ecology

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e·col·o·gy

 (ĭ-kŏl′ə-jē)
n. pl. e·col·o·gies
1.
a. The science of the relationships between organisms and their environments.
b. The relationship between organisms and their environment.

[German Ökologie : Greek oikos, house; see weik- in Indo-European roots + German -logie, study (from Greek -logiā, -logy).]

ec′o·log′i·cal (ĕk′ə-lŏj′ĭ-kəl, ē′kə-), ec′o·log′ic (-ĭk) adj.
ec′o·log′i·cal·ly adv.
e·col′o·gist n.

ecology

(ɪˈkɒlədʒɪ)
n
1. (Environmental Science) the study of the relationships between living organisms and their environment
2. (Environmental Science) the set of relationships of a particular organism with its environment
3. (Sociology) the study of the relationships between human groups and their physical environment
Also called (for senses 1, 2): bionomics
[C19: from German Ökologie, from Greek oikos house (hence, environment)]
eˈcologist n

e•col•o•gy

(ɪˈkɒl ə dʒi)

n.
1. the branch of biology dealing with the relations and interactions between organisms and their environment.
2. the set of relationships existing between organisms and their environment.
3. Also called human ecology. the branch of sociology concerned with the spacing and interdependence of people and institutions.
4. the advocacy of protection of the air, water, and other natural resources from pollution or its effects; environmentalism.
[1870–75; earlier oecology < German Ökologie (1868) < Greek oîk(os) house + -o- -o- + German -logie -logy]
ec•o•log•i•cal (ˌɛk əˈlɒdʒ ɪ kəl, ˌi kə-) ec`o•log′ic, adj.
ec`o•log′i•cal•ly, adv.
e•col′o•gist, n.

e·col·o·gy

(ĭ-kŏl′ə-jē)
1. The scientific study of the relationships between living things and their environments.
2. A system of such relationships: the fragile ecology of the desert.

ecology, oecology

1. the branch of biology that studies the relations between plants and animals and their environment. Also called bionomics, bionomy.
2. the branch of sociology that studies the environmental spacing and interdependence of people and institutions, as in rural or in urban settings. — ecologist, oecologist, n.ecological, oecological, adj.ecologically, oecologically, adv.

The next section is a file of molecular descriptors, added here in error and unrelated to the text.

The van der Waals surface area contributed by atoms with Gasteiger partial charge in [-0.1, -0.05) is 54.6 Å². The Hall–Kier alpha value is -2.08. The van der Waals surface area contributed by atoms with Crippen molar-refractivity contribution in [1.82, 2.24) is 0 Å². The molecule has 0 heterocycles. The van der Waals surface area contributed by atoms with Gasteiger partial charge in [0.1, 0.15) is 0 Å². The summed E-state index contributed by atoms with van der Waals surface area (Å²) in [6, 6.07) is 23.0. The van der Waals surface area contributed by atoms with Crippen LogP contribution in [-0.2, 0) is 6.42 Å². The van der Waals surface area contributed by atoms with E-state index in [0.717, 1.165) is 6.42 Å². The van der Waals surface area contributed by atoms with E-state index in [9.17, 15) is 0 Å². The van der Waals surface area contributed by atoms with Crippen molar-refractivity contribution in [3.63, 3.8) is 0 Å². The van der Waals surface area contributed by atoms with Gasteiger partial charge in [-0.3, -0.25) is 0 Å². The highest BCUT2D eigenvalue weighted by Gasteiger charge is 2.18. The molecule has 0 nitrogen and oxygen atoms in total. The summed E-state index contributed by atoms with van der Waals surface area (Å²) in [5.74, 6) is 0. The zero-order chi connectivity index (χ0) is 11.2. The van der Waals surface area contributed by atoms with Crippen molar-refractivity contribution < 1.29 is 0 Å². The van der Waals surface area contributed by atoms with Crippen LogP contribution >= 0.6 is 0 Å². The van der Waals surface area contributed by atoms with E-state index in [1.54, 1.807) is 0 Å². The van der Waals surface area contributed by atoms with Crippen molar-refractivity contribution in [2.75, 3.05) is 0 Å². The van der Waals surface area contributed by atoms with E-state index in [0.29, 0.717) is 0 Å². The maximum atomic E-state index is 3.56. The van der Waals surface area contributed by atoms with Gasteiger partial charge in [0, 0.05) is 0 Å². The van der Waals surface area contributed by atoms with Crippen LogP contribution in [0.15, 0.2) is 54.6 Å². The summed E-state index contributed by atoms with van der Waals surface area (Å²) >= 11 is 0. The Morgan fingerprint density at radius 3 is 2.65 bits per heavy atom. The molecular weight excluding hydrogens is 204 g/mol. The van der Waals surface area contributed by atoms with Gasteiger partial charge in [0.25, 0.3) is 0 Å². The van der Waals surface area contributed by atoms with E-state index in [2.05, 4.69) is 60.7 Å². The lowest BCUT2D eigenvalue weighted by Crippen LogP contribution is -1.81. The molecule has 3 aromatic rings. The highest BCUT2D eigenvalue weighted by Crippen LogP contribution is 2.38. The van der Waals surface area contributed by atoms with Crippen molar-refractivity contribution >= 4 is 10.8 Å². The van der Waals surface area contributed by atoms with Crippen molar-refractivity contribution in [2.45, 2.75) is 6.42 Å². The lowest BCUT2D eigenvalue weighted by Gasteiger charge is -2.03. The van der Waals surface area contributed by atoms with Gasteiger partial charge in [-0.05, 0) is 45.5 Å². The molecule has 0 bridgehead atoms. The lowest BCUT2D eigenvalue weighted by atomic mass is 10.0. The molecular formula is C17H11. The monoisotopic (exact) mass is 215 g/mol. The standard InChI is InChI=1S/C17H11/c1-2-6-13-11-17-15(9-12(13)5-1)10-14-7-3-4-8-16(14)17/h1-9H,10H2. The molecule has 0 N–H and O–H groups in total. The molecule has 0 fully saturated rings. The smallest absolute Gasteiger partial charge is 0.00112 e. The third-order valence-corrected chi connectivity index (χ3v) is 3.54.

See also: Biology
1. the branch of biology that studies the relationship of organisms and environments. Also called bionomics, bionomy.
2. the branch of sociology that studies the environmental spacing and interdependence of people and their institutions, as in rural or urban settings. — ecologist, oecologist, n. — ecologie, oecologic, ecological, oecological, adj.
See also: Environment
the branch of sociology that studies the environmental spacing and interdependence of people and their institutions. — ecologist, oecologist, n.ecologie, oecologic, ecological, oecological, adj.
See also: Society

ecology

1. The study of the relationships between living organisms and their environment.
2. Study of the relationships between living things and their enviroment.
ThesaurusAntonymsRelated WordsSynonymsLegend:
Noun1.ecology - the environment as it relates to living organismsecology - the environment as it relates to living organisms; "it changed the ecology of the island"
environment - the totality of surrounding conditions; "he longed for the comfortable environment of his living room"
2.ecology - the branch of biology concerned with the relations between organisms and their environmentecology - the branch of biology concerned with the relations between organisms and their environment
biological science, biology - the science that studies living organisms
palaeoecology, paleoecology - the branch of ecology that studies ancient ecology
biotic community, community - (ecology) a group of interdependent organisms inhabiting the same region and interacting with each other
association - (ecology) a group of organisms (plants and animals) that live together in a certain geographical region and constitute a community with a few dominant species
food chain - (ecology) a community of organisms where each member is eaten in turn by another member
food pyramid - (ecology) a hierarchy of food chains with the principal predator at the top; each level preys on the level below
food cycle, food web - (ecology) a community of organisms where there are several interrelated food chains
ecesis, establishment - (ecology) the process by which a plant or animal becomes established in a new habitat